High and low pass filters attenuate all frequencies above or below a selected point. Low-pass filters allow bass frequencies to pass but attenuate high frequencies. High- pass filters do the opposite. The alternative names high cut and low cut are sometimes used instead of low-pass filter and high-pass filter.
Band-pass filters allow you to select high and low frequencies for filtering. The result of this type of equalization is a sound that seems to emanate from a tiny, transistor-radio style speaker.
Notch filtering and band pass filtering are sometimes used for corrective endeavors instead of creative ones. If proper microphone technique is used, then filtering is usually not necessary. Next, we’ll consider the signal processor responsible for simulating the ambient character of halls, rooms, and theaters—reverb.
Reverb is a signal processor that simulates the ambient sound produced in a performance venue or space. Common rooms that are simulated by reverbs include halls, cathedrals, theaters, and just about any space imaginable—including tunnels, canyons, wells, and so on. The fundamental signal processor at the heart of modern reverb units is called delay. Delay is the electronic process of copying an audio signal and playing it back later.
Delay units create echoes in which the repeated sounds are clear and distinct from the primary sound. To hear delay in your mind’s ear, imagine yelling an abrupt, sharp, and loud syllable into a canyon. Hear that echoey bounce in your mind’s ear? That’s delay. Reverb, in contrast, is an effect in which the primary sound, and its echoes, are blended into one, hybrid all-encompassing ambient sound. Imagine your same barked syllable inside a cathedral—that’s reverb.
In nature, reverb occurs when a sound hits a surface, echoes back to the listener, and combines with the primary sound. Sound reflects off surfaces in this way until it loses all its energy. In some listening spaces, this may take several cycles of bouncing and reflecting chaotically before it finally dies away. Natural reverb erodes gradually as its reflections lose energy, usually over a period of seconds.
Reverb is created electronically by adding multiple, randomized delay repeats to the original sound. Vocals, instruments, and other musical sounds often benefit from the application of a modest amount of reverb. The recording studio captures a clean and dry character of audio that sounds dull and unnatural. To make the sound more lifelike—like that experienced in a performance venue—reverb is applied to the audio signal.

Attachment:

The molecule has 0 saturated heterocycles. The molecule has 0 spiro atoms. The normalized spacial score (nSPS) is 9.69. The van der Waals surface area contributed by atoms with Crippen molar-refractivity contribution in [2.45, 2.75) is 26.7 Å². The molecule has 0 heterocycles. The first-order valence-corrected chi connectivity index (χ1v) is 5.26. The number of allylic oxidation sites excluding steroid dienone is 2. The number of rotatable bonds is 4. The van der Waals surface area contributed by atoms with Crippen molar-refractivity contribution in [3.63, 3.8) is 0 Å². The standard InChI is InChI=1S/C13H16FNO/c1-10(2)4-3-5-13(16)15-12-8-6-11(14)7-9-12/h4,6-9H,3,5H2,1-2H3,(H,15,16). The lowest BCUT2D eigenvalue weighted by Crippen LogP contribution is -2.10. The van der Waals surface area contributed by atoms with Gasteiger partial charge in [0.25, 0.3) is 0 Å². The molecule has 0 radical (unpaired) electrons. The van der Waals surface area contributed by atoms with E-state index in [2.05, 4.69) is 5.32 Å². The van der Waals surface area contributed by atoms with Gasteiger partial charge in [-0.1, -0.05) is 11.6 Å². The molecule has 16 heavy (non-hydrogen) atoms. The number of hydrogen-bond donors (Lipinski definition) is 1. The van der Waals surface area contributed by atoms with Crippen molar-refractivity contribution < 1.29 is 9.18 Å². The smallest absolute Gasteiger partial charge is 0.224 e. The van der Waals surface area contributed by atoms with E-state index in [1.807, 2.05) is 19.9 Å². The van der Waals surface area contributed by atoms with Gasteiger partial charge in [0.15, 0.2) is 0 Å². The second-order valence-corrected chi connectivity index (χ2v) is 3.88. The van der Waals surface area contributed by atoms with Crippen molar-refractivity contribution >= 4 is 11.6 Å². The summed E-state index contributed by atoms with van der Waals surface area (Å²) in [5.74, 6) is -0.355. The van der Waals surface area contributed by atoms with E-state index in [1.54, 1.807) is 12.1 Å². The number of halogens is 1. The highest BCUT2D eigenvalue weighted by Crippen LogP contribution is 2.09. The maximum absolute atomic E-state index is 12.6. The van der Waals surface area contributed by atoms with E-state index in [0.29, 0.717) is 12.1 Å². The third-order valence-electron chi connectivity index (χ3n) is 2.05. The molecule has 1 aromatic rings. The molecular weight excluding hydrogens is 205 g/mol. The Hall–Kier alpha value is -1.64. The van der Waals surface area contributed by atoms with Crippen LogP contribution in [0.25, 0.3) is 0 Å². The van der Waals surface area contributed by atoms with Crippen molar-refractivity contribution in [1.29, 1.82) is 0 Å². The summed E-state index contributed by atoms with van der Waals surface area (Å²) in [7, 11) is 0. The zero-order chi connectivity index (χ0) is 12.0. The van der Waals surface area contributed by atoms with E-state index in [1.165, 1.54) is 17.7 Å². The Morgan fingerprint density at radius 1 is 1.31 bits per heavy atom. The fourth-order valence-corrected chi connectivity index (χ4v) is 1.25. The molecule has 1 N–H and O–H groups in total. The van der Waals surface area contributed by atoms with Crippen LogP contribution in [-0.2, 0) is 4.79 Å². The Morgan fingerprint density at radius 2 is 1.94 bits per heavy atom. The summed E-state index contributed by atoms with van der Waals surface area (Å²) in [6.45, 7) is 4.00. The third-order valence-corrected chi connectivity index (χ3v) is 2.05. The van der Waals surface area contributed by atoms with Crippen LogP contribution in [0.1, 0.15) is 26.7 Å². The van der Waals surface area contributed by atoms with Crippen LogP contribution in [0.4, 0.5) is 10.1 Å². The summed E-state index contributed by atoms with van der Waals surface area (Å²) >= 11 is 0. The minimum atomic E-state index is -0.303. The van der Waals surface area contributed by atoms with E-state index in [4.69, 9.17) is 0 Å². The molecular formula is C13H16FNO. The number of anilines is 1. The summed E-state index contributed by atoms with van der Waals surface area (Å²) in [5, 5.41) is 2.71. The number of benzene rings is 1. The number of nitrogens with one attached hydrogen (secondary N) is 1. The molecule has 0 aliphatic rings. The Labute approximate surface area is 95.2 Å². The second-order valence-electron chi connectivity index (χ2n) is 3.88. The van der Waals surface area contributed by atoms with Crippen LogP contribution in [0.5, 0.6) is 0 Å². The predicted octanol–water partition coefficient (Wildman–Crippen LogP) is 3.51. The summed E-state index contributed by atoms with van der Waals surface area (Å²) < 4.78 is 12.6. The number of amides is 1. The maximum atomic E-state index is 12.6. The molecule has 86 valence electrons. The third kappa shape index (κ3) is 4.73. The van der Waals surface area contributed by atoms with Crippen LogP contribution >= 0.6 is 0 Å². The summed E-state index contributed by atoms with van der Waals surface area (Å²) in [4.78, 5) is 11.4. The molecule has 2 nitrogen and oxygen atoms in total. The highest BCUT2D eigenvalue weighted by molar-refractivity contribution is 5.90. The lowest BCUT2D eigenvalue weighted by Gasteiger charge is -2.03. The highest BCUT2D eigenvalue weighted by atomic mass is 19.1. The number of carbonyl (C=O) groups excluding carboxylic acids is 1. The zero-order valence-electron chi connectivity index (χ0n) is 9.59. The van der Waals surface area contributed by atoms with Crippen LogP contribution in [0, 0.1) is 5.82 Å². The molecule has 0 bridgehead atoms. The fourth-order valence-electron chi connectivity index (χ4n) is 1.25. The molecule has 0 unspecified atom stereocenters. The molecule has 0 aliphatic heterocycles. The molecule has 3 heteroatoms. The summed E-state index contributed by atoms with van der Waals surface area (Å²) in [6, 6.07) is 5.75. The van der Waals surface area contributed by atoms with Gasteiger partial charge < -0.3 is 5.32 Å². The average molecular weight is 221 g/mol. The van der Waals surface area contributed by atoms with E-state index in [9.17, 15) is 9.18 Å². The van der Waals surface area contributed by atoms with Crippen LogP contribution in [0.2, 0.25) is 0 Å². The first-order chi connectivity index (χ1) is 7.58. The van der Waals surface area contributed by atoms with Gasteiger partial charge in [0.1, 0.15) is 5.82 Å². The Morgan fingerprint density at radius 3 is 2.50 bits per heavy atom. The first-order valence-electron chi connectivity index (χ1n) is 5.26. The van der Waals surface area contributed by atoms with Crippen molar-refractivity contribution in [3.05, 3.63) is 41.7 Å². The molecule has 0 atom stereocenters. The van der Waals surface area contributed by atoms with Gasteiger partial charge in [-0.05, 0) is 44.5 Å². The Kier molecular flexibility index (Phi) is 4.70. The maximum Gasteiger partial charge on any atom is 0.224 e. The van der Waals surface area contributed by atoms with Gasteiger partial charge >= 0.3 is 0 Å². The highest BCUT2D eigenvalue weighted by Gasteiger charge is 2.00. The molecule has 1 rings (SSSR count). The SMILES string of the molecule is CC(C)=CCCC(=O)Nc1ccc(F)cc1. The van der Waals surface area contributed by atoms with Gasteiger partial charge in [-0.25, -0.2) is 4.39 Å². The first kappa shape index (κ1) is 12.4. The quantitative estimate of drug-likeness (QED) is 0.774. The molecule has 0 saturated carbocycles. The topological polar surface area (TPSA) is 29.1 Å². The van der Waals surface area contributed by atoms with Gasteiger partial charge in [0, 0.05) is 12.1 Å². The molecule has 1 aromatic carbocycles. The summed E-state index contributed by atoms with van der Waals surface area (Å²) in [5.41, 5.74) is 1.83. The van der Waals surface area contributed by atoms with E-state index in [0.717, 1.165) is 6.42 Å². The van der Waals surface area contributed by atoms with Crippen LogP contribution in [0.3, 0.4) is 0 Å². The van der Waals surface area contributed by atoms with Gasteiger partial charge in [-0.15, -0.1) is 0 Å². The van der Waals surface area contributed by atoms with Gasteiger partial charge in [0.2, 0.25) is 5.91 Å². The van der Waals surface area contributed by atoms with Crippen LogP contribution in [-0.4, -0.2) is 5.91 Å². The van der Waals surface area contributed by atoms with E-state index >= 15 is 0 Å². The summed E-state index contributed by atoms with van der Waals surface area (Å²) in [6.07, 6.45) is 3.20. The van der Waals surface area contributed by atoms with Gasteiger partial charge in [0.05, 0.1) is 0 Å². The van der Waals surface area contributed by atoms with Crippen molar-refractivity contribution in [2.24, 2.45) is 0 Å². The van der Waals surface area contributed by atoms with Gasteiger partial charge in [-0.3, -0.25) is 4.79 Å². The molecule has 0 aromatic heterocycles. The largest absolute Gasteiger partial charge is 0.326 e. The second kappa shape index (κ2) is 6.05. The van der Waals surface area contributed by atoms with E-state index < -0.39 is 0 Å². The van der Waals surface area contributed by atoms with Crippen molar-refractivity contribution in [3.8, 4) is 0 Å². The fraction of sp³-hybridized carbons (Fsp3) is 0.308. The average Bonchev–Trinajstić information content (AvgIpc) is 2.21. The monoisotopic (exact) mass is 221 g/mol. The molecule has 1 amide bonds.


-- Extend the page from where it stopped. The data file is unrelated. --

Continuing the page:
Following are some common adjustable elements found on reverb units:
- Pre-delay is the amount of time that transpires between the primary sound and the sound of the first reflections. Setting the pre-delay high will keep the reverb reflections out of the way of the original sound in such a way that helps improve clarity.
- Initial reflections are the early echo repeats that are audible before the reflected sounds blends with the primary sound to become reverb. Not all reverb units can adjust initial reflections.
- Room size combines a few other parameters to simulate a specific room dimension. When adjusting room size, the sounds will be layered to mimic a room, hall, or acoustic chamber.
- Reverb time or decay measures the time it takes for the reflections to drop below 60 dB and become inaudible. Setting short reverb times can help improve the clarity of a mix. On the Mixverb plugin, this parameter is called “Damp.”
There are four kinds of reverb: (1) plate, (2) digital, (3) spring, and (4) acoustic chamber.
Plate reverb is a mechanical device featuring a thin steel plate suspended under tension and affixed with a transducer. The transducer brings about vibrations in the plate that are recaptured by a contact microphone. Plate reverbs are large, heavy, and not practical, but they sound cool. They are especially good on background vocals.
Acoustic chamber reverbs are created by playing audio via loudspeaker into a large room, recording the sound of the room with a microphone positioned far from the speaker, and then blending the recorded sound with the original sound.
Spring reverbs are only used on guitar amps because they sound poor for every other application on Earth. The operating principle of spring reverb is like plate reverb. For spring units, the audio signal is routed through a large metallic spring affixed inside a box. The spring vibrates sympathetically with the audio, and these spring reverberations are added back the original signal.
Digital reverbs can imitate all the characteristics of plate, spring, and acoustic chamber reverbs. The reverbs that exist within the plugin format are all digital reverbs, even if they claim to be “analog” reverb. In these cases, the analog character is being simulated digitally. Nothing inside a computer is analog except for the on-and-off flow of electricity that accounts for the 1s and 0s of binary code.
Next, we’ll cover dynamic processors. But, before we do, let’s answer the following review questions:
Dynamic processors deal with the amplitude of sound. Common dynamic processors include: